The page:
LOGIN TO YOUR ACCOUNT

Username
Password
Remember Me
Or use your Academic/Social account:

CREATE AN ACCOUNT

Or use your Academic/Social account:

Congratulations!

You have just completed your registration at OpenAire.

Before you can login to the site, you will need to activate your account. An e-mail will be sent to you with the proper instructions.

Important!

Please note that this site is currently undergoing Beta testing.
Any new content you create is not guaranteed to be present to the final version of the site upon release.

Thank you for your patience,
OpenAire Dev Team.

Close This Message

CREATE AN ACCOUNT

Name:
Username:
Password:
Verify Password:
E-mail:
Verify E-mail:
*All Fields Are Required.
Please Verify You Are Human:
fbtwitterlinkedinvimeoflicker grey 14rssslideshare1
Ntoukakis, Vardis; Balmuth, Alexi L.; Mucyn, Tatiana S.; Gutierrez, Jose R.; Jones, Alexandra M.; Rathjen, John P. (2013)
Publisher: Public Library of Science
Languages: English
Types: Article
Subjects: QD, SB

Classified by OpenAIRE into

mesheuropmc: food and beverages, fungi
The bacteria Pseudomonas syringae is a pathogen of many crop species and one of the model pathogens for studying plant and bacterial arms race coevolution. In the current model, plants perceive bacteria pathogens via plasma membrane receptors, and recognition leads to the activation of general defenses. In turn, bacteria inject proteins called effectors into the plant cell to prevent the activation of immune responses. AvrPto and AvrPtoB are two such proteins that inhibit multiple plant kinases. The tomato plant has reacted to these effectors by the evolution of a cytoplasmic resistance complex. This complex is compromised of two proteins, Prf and Pto kinase, and is capable of recognizing the effector proteins. How the Pto kinase is able to avoid inhibition by the effector proteins is currently unknown. Our data shows how the tomato plant utilizes dimerization of resistance proteins to gain advantage over the faster evolving bacterial pathogen. Here we illustrate that oligomerisation of Prf brings into proximity two Pto kinases allowing them to avoid inhibition by the effectors by transphosphorylation and to activate immune responses.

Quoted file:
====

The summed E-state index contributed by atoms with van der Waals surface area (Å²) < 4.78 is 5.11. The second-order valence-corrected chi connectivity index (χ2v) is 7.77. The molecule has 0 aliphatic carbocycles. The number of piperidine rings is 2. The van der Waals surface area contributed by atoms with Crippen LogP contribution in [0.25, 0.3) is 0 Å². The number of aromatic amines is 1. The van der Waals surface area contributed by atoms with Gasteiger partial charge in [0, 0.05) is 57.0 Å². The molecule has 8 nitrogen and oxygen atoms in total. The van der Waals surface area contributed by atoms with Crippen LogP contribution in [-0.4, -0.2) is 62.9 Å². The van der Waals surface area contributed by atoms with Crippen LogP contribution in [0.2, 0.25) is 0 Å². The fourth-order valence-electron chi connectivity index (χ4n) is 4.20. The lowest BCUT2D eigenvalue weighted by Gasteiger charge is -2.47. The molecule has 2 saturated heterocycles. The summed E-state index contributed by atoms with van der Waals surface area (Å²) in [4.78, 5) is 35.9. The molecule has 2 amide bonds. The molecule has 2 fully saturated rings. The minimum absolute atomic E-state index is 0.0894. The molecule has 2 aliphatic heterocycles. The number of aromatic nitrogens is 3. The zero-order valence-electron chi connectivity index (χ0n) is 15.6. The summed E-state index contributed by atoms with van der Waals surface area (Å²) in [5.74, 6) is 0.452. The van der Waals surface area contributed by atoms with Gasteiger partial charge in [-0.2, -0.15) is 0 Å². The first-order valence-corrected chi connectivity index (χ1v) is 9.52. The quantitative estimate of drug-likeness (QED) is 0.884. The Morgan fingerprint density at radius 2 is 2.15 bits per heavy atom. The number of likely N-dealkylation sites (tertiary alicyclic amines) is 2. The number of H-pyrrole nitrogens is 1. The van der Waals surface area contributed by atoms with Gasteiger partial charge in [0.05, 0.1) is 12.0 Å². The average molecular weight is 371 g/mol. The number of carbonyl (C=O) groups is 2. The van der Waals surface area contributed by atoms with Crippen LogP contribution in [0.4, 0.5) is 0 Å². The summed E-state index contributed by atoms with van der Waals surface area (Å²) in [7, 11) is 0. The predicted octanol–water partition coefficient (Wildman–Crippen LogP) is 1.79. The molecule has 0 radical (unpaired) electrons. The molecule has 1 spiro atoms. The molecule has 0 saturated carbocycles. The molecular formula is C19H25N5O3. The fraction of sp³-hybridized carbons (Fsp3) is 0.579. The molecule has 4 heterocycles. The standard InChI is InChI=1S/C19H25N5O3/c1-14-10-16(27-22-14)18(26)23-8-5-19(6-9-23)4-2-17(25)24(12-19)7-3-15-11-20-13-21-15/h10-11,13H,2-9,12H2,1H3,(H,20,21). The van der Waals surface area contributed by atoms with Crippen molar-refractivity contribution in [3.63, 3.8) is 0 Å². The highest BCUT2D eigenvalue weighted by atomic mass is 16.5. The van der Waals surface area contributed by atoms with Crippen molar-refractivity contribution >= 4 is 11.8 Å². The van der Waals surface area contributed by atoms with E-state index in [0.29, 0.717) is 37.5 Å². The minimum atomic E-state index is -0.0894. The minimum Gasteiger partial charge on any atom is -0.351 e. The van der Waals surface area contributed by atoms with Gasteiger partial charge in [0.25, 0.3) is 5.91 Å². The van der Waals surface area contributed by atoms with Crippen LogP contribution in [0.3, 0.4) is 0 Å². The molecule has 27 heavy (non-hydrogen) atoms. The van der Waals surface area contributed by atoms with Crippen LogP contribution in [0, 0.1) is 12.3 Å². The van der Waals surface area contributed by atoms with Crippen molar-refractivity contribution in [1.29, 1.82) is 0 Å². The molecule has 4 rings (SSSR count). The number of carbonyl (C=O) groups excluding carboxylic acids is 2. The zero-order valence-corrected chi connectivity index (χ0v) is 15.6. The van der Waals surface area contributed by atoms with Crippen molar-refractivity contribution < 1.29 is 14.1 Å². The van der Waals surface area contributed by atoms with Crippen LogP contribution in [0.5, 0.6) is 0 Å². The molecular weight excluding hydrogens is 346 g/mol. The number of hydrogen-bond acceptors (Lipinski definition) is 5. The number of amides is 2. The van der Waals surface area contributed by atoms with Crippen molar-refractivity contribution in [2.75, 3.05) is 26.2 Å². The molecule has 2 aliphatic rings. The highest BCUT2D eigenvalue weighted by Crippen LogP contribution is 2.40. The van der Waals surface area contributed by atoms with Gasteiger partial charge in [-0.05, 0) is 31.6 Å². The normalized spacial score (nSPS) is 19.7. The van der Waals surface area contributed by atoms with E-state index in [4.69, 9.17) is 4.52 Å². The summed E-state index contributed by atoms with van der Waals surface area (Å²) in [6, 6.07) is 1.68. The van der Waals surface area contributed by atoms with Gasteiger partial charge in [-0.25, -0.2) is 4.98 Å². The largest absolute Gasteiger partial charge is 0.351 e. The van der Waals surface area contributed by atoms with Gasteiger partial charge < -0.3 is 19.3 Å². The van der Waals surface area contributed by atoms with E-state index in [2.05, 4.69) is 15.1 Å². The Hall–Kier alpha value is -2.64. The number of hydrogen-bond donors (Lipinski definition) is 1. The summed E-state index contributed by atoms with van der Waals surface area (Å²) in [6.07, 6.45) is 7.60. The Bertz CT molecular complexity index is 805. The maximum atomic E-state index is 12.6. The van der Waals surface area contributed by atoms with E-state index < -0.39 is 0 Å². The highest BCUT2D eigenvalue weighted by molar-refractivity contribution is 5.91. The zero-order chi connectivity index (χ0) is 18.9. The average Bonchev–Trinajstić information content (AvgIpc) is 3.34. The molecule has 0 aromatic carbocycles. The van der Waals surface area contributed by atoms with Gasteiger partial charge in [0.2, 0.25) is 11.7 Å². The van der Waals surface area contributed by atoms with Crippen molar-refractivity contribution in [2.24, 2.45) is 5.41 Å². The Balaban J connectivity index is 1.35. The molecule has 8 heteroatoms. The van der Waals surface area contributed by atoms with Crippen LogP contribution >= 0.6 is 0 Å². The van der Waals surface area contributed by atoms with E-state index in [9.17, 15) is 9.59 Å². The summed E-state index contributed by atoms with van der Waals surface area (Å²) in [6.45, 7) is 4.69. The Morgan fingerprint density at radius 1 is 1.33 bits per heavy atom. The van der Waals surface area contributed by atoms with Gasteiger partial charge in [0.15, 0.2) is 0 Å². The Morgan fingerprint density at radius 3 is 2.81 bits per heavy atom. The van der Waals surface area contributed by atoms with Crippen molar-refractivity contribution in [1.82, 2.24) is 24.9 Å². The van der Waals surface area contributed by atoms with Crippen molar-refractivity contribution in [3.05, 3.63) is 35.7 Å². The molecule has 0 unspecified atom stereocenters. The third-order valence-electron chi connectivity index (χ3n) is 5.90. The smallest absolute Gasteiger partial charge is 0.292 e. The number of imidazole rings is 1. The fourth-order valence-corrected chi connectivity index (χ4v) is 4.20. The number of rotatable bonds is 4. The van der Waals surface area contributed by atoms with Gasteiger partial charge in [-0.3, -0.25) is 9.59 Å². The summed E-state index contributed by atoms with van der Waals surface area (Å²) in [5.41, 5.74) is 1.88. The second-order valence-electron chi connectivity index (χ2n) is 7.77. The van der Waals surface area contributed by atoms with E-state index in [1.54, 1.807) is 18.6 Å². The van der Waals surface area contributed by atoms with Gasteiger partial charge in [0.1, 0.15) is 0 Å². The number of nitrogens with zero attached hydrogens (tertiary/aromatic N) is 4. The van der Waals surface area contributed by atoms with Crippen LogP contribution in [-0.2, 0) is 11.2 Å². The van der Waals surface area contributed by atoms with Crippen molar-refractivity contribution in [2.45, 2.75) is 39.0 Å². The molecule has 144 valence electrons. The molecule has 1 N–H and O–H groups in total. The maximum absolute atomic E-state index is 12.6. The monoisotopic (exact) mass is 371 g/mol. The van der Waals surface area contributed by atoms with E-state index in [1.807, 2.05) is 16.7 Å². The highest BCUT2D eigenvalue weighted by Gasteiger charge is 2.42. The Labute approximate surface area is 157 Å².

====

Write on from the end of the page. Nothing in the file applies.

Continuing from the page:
Share - Bookmark

Funded by projects

Cite this article